In the News
Chemical & Engineering News: The 2015 Top 20 Drugs in the Pipeline
While anticipation mounts that the FDA may rubber stamp a gene therapy technique for the first time within the next couple of years, excitement about a new, simple and highly-precise gene editing technique is reaching fever pitch.
Chemical & Engineering News: Genome Editing Writ Large
Information pouring in from accurate, low-cost gene-sequencing machines is allowing scientists to pose more and better genomic questions. But in the absence of easy-to-use genome-editing tools to experiment with, answers have been hard to come by. Starting to bridge this gap is a three-year-old editing approach called CRISPR/Cas9.
The Economist: The Age of the Red Pen
It is now easy to edit the genomes of plants, animals and humans. In the summer of 2005 Karen Aiach and her husband received heartbreaking news about their four-month-old daughter, Ornella: she had a rare disorder known as Sanfilippo syndrome.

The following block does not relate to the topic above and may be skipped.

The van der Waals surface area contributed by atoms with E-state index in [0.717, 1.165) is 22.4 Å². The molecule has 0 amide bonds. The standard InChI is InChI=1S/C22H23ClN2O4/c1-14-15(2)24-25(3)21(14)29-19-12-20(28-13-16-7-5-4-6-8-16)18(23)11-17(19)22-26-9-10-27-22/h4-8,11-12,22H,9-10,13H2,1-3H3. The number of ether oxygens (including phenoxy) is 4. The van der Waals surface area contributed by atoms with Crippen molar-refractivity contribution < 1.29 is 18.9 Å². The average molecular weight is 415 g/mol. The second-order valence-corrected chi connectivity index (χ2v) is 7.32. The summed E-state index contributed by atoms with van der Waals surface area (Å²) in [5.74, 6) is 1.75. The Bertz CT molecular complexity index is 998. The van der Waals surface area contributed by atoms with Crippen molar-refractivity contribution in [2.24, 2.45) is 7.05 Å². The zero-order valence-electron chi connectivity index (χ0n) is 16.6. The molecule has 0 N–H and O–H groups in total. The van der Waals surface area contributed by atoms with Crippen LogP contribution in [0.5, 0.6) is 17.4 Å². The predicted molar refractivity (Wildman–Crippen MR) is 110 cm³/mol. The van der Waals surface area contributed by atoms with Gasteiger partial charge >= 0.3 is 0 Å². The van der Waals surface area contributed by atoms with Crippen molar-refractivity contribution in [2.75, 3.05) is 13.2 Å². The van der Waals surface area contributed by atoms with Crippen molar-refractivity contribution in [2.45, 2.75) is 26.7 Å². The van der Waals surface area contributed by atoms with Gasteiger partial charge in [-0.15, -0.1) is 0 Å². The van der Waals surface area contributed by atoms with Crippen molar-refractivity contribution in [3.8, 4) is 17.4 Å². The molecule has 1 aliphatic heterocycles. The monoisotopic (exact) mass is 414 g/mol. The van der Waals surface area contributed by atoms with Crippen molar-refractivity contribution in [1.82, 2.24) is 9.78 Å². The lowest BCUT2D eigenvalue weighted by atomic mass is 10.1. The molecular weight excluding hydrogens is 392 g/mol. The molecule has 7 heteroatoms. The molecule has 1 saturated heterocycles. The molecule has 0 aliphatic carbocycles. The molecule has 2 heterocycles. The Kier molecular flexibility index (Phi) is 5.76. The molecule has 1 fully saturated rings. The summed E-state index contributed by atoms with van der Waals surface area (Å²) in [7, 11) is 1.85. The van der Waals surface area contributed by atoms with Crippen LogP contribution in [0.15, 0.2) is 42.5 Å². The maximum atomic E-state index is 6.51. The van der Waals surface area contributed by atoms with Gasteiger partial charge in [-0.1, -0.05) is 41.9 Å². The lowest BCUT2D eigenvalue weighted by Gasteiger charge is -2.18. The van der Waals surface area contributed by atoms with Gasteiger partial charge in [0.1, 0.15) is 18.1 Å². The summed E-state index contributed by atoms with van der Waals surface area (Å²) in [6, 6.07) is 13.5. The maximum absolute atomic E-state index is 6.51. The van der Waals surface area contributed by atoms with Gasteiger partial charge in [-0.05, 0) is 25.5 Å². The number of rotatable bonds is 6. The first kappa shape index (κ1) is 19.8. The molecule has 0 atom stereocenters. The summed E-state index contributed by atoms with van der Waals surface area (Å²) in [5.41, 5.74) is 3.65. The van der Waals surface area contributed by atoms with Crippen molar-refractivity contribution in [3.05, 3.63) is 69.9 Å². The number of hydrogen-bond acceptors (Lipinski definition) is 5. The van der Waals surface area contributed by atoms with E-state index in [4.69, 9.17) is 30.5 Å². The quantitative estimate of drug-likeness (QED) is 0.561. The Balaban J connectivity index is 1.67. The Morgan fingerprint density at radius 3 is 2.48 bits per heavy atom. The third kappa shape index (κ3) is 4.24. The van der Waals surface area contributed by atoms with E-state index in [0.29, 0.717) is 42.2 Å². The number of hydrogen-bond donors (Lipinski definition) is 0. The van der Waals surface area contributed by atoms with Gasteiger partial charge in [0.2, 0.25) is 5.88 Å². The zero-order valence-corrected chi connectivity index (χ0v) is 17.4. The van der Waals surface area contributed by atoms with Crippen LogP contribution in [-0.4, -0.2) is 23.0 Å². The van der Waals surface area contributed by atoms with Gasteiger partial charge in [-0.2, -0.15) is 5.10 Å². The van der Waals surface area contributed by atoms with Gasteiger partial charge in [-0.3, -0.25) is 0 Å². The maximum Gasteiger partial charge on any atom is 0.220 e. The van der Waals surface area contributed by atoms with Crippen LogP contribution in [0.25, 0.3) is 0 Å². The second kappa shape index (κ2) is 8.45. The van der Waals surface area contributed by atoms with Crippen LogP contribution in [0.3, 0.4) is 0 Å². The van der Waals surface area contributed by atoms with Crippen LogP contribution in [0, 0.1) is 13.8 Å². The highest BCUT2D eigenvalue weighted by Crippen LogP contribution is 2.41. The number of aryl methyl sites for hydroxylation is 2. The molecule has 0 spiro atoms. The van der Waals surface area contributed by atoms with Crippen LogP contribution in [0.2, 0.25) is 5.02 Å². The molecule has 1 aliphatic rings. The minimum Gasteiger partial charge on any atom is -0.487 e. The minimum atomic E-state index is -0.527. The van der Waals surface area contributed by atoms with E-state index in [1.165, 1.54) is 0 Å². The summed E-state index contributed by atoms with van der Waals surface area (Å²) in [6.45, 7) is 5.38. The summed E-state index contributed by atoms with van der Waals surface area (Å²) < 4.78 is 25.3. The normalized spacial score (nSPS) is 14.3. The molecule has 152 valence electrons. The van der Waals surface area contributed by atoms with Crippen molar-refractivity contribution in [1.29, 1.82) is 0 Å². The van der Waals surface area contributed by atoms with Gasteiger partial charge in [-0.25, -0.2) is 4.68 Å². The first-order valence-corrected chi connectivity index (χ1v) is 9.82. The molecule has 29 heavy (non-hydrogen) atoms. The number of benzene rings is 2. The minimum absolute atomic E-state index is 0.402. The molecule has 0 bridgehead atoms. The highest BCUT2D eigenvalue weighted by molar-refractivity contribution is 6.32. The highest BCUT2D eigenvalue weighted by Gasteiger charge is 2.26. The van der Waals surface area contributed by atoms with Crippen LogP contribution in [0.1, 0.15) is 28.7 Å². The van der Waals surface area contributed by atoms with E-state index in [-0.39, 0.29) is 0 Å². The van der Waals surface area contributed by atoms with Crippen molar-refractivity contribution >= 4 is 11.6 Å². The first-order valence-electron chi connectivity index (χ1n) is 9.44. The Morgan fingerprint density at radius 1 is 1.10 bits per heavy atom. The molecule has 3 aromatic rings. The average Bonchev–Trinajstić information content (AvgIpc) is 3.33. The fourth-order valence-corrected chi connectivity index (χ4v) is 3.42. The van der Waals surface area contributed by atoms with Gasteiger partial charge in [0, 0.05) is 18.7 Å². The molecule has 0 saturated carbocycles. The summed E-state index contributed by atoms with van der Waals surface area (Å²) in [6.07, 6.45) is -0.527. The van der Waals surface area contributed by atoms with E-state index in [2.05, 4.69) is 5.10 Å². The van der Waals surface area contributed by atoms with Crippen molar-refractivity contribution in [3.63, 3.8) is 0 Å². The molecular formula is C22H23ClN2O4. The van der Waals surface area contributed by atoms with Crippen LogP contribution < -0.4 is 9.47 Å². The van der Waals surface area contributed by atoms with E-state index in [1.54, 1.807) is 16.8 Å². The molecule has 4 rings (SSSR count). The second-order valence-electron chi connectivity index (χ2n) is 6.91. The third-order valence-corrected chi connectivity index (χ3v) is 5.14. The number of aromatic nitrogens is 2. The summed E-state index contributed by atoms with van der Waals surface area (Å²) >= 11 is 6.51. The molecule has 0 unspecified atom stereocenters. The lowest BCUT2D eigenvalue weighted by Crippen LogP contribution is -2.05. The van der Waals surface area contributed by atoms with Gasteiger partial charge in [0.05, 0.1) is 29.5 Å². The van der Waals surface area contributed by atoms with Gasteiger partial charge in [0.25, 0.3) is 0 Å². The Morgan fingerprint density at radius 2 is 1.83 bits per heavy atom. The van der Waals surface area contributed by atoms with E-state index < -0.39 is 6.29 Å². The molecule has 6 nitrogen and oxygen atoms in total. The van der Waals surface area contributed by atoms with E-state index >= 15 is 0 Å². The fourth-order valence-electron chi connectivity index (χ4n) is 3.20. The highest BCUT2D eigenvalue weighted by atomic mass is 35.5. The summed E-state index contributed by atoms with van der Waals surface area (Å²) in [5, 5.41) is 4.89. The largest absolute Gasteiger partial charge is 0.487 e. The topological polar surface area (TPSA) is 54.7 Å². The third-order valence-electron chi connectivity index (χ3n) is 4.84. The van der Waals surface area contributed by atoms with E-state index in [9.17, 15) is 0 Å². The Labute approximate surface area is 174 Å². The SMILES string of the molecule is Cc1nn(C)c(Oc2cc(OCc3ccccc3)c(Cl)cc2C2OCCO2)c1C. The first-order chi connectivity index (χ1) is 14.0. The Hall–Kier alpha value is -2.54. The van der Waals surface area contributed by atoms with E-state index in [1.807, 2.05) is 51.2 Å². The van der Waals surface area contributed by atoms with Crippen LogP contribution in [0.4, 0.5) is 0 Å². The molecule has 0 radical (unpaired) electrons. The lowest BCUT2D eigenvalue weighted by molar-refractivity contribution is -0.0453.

The Vallee Foundation: Martin Jinek named a 2015 Vallee Young Investigator
Martin Jinek, PhD, Assistant Professor in the Institute of Biochemistry at the University of Zurich, has already made groundbreaking discoveries by identifying the RNA-guided endonuclease activity of Cas9 and by providing structural insights into its molecular mechanism.
WIRED: The Genesis Engine
Spiny grass and scraggly pines creep amid the arts-and-crafts buildings of the Asilomar Conference Grounds, 100 acres of dune where California's Monterey Peninsula hammerheads into the Pacific. It's a rugged landscape, designed to inspire people to contemplate their evolving place on Earth. So it was natural that 140 scientists gathered here in 1975 for an unprecedented conference.